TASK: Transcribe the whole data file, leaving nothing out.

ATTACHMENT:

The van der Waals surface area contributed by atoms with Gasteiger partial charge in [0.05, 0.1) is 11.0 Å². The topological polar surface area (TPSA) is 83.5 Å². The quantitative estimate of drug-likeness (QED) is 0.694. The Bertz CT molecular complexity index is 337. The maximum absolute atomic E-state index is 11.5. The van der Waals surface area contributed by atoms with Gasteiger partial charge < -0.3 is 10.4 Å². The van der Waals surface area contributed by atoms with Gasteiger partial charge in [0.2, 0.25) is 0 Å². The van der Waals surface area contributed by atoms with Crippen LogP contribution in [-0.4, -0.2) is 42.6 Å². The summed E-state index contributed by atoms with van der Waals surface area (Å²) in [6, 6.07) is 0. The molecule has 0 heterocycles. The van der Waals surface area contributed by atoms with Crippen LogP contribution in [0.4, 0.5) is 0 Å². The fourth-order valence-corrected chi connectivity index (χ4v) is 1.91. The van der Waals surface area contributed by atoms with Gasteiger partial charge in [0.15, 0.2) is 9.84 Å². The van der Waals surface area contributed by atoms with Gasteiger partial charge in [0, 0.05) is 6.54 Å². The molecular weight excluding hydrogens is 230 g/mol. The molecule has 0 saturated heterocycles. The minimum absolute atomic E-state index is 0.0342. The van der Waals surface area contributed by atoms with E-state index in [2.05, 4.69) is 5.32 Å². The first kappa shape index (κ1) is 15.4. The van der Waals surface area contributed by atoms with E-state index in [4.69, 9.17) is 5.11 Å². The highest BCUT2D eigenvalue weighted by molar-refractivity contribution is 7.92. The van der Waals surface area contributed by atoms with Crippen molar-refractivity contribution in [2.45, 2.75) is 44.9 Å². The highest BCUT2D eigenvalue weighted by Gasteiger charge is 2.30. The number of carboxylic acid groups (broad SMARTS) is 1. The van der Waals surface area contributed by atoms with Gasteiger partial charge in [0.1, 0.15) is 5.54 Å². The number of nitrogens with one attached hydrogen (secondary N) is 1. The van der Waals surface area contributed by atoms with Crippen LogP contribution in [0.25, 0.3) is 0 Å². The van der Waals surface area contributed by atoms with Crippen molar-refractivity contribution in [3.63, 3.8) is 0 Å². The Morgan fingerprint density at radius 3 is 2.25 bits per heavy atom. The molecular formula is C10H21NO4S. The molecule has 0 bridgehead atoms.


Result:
The van der Waals surface area contributed by atoms with Gasteiger partial charge in [0.05, 0.1) is 11.0 Å². The topological polar surface area (TPSA) is 83.5 Å². The quantitative estimate of drug-likeness (QED) is 0.694. The Bertz CT molecular complexity index is 337. The maximum absolute atomic E-state index is 11.5. The van der Waals surface area contributed by atoms with Gasteiger partial charge < -0.3 is 10.4 Å². The van der Waals surface area contributed by atoms with Gasteiger partial charge in [0.2, 0.25) is 0 Å². The van der Waals surface area contributed by atoms with Crippen LogP contribution in [-0.4, -0.2) is 42.6 Å². The summed E-state index contributed by atoms with van der Waals surface area (Å²) in [6, 6.07) is 0. The molecule has 0 heterocycles. The van der Waals surface area contributed by atoms with Crippen LogP contribution in [0.4, 0.5) is 0 Å². The fourth-order valence-corrected chi connectivity index (χ4v) is 1.91. The van der Waals surface area contributed by atoms with Gasteiger partial charge in [0.15, 0.2) is 9.84 Å². The van der Waals surface area contributed by atoms with Gasteiger partial charge in [0, 0.05) is 6.54 Å². The molecular weight excluding hydrogens is 230 g/mol. The molecule has 0 saturated heterocycles. The minimum absolute atomic E-state index is 0.0342. The van der Waals surface area contributed by atoms with E-state index in [2.05, 4.69) is 5.32 Å². The first kappa shape index (κ1) is 15.4. The van der Waals surface area contributed by atoms with E-state index in [4.69, 9.17) is 5.11 Å². The highest BCUT2D eigenvalue weighted by molar-refractivity contribution is 7.92. The van der Waals surface area contributed by atoms with Crippen molar-refractivity contribution in [2.45, 2.75) is 44.9 Å². The highest BCUT2D eigenvalue weighted by Gasteiger charge is 2.30. The number of carboxylic acid groups (broad SMARTS) is 1. The van der Waals surface area contributed by atoms with Gasteiger partial charge in [0.1, 0.15) is 5.54 Å². The number of nitrogens with one attached hydrogen (secondary N) is 1. The van der Waals surface area contributed by atoms with Crippen LogP contribution in [0.25, 0.3) is 0 Å². The van der Waals surface area contributed by atoms with Crippen molar-refractivity contribution in [3.63, 3.8) is 0 Å². The Morgan fingerprint density at radius 3 is 2.25 bits per heavy atom. The molecular formula is C10H21NO4S. The molecule has 0 bridgehead atoms.